‘My father once made us,’ she began, ‘keep a diary in two columns; on one side we were to put down in the morning what we thought would be the course and events of the coming day, and at night we were to put down on the other side what really had happened.  It would be to some people rather a sad way of telling their lives’–(a tear dropped upon my hand at these words)–‘I don’t mean that mine has been sad, only so very different to what I expected.’

Dzing! eau de toilette, Lucky Scent, $135 for 100ml, $3 for 0.7ml sample

This day to which I refer, Miss Matty had seemed more than usually feeble and languid, and only revived when the sun went down, and her sofa was wheeled to the open window, through which, although it looked into the principal street of Cranford, the fragrant smell of the neighbouring hayfield came in every now and then, borne by the soft breezes that stirred the dull air of the summer twilight, and then died away.

Pearl and Black Satin Necklace, Frills and Furbelows on Etsy, $30

‘I suppose I forgot dates too, Matty, for what do you think I have brought you from India?  I have an India muslin gown and a pearl necklace for you somewhere for other in my chest from Portsmouth.’ […] I could see that for a moment her imagination dwelt complacently on the idea of herself thus attired; and instinctively she put her hand up to her throat–that little delicate throat which (as Miss Pole had told me) had been one of her youthful charms; but the hand met the touch of folds of soft muslin, in which she was always swatched up to her chin; and the sensation recalled a sense of the unsuitableness of a pearl necklace to her age.

Ok, it's not candy, but close enough. Almond Torte Top on ModCloth, $64.99

If a little child came in to ask for an ounce of almond-comfits (and four of the kind which Miss Matty sold weighed that much), she always added one more by ‘way of make-weight’ as she called it, although the scale was handsomely tuned before; and when I remonstrated against this, her reply was, ‘The little things like it so much!’

Assorted Plaid Vintage Handkerchiefs, Quercus Design on Etsy, $5

Miss Jenkyns gave him each individual coin separate, with a ‘There! that’s for yourself; that’s for Jenny,’ &c.  Miss Matty would even beckon Martha out of the kitchen while he ate his food:  and once, to my knowledge, winked at its rapid disappearance into a blue cotton pocket-handkerchief.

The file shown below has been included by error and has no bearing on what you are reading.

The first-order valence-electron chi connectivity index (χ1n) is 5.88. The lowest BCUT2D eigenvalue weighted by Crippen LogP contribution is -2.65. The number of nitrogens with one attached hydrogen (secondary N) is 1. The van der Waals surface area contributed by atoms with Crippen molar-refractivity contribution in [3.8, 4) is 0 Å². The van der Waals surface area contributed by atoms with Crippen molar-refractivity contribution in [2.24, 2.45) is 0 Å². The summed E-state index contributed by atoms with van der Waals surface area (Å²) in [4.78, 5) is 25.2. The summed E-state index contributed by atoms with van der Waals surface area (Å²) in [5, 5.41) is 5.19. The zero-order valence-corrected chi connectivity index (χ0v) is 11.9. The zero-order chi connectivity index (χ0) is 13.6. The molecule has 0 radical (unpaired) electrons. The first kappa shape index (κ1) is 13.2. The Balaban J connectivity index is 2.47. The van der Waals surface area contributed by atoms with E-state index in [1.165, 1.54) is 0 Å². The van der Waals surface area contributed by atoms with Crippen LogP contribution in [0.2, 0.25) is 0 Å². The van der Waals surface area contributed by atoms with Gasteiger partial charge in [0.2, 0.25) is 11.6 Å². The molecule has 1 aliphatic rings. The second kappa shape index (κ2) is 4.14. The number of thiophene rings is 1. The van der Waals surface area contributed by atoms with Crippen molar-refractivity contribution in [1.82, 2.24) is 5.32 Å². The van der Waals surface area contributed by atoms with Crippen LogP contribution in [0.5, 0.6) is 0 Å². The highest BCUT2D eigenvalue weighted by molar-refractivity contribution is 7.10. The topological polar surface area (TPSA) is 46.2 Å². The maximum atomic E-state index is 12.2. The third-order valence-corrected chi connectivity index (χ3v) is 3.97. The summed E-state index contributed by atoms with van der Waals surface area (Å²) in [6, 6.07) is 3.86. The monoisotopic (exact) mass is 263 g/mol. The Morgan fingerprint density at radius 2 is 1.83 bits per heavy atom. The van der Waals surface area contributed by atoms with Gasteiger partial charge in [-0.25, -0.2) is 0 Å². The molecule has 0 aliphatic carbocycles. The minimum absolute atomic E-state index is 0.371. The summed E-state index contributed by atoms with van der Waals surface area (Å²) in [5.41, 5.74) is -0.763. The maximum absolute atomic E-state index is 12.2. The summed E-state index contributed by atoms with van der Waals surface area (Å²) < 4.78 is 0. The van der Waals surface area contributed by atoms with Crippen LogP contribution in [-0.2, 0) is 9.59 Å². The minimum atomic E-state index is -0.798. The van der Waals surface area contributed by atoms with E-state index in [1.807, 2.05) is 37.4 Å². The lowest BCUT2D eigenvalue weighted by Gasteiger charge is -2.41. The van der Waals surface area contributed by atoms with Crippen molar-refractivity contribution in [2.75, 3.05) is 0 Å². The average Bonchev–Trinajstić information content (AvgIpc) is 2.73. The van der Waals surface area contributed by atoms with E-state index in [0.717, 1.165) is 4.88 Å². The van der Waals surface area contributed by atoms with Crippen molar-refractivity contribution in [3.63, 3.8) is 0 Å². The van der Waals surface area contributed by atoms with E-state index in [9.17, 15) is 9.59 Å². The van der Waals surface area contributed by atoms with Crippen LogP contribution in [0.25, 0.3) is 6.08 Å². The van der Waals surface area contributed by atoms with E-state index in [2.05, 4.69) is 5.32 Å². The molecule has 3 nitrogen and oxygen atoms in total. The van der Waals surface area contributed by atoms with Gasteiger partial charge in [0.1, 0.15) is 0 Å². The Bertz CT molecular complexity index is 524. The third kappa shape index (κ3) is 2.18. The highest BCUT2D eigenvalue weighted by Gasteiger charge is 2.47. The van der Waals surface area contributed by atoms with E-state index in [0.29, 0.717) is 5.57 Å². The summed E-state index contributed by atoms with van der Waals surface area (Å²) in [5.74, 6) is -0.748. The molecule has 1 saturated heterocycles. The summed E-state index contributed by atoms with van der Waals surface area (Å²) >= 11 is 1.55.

When Doves Cry Dress from ModCloth, $64.99

If we walked to or from a party, it was because the night was so fine, or the air so refreshing; not because sedan-chairs were expensive.  If we wore prints, instead of summer silks, it was because we preferred a washing material; and so on, till we blinded ourselves to the vulgar fact, that we were, all of us, people of very moderate means.

Rosey Teacup Victorian Chiffon Dress from Ruche, $32.99

Their dress is very independent of fashion; as they observe, “What does it signify how we dress here at Cranford, where everybody knows us?”  And if they go from home, their reason is equally cogent:  “What does it signify how we dress here, where nobody knows us?”

Vintage Black Glenover Mesh-Topped Hat, Capricious Traveler on Etsy, $29

[I was] most particularly anxious to prevent her from disfiguring her small gentle mousey face with a great Saracen’s-head turban; and, accordingly I bought her a pretty, neat, middle-aged cap, which, however, was rather a disappointment to her when, on my arrival, she followed me into my bed-room, ostensibly to poke the fire, but in reality, I do believe, to see if the sea-green turban was not inside the cap-box with which I had travelled.  It was in vain that I twirled the cap round on my hand to exhibit back and side fronts:  her heart had been set upon a turban, and all she could do was to say, with resignation in her look and voice:

Vintage Velvet and Satin Turban, Gurney Creek Farms on Etsy, $18

‘I am sure you did your best, my dear.  It is just like the caps all the ladies in Cranford are wearing, and they have had theirs for a year, I dare say.  I should have liked something newer, I confess–something more like the turbans Miss Betty Barker tells me Queen Adelaide wears; but it is very pretty, my dear.  And I dare say lavender will wear better than sea-green.  Well, after all, what is dress that we should care about it!’

Paddington's New Toggle Coat from Ruche, $46.99

‘The little lady in Mrs. Jamieson’s pew had on, ma’am, rather an old black silk, and a shepherd’s plaid cloak, ma’am, and very bright black eyes she had, ma’am, and a pleasant, sharp face; not over young, ma’am, but yet, I should guess, younger than Mrs. Jamieson herself.  She looked up and down the church, like a bird, and nipped up her petticoats, when she came out, as quick and sharp as ever I see.’


2 Responses to “Living in the book: Cranford”

  1. 1 Jenn

    This is charming!

  2. i want to live in this book, or maybe it’s this blog i want to live in. please fax me everything attn: my whims(y) asap.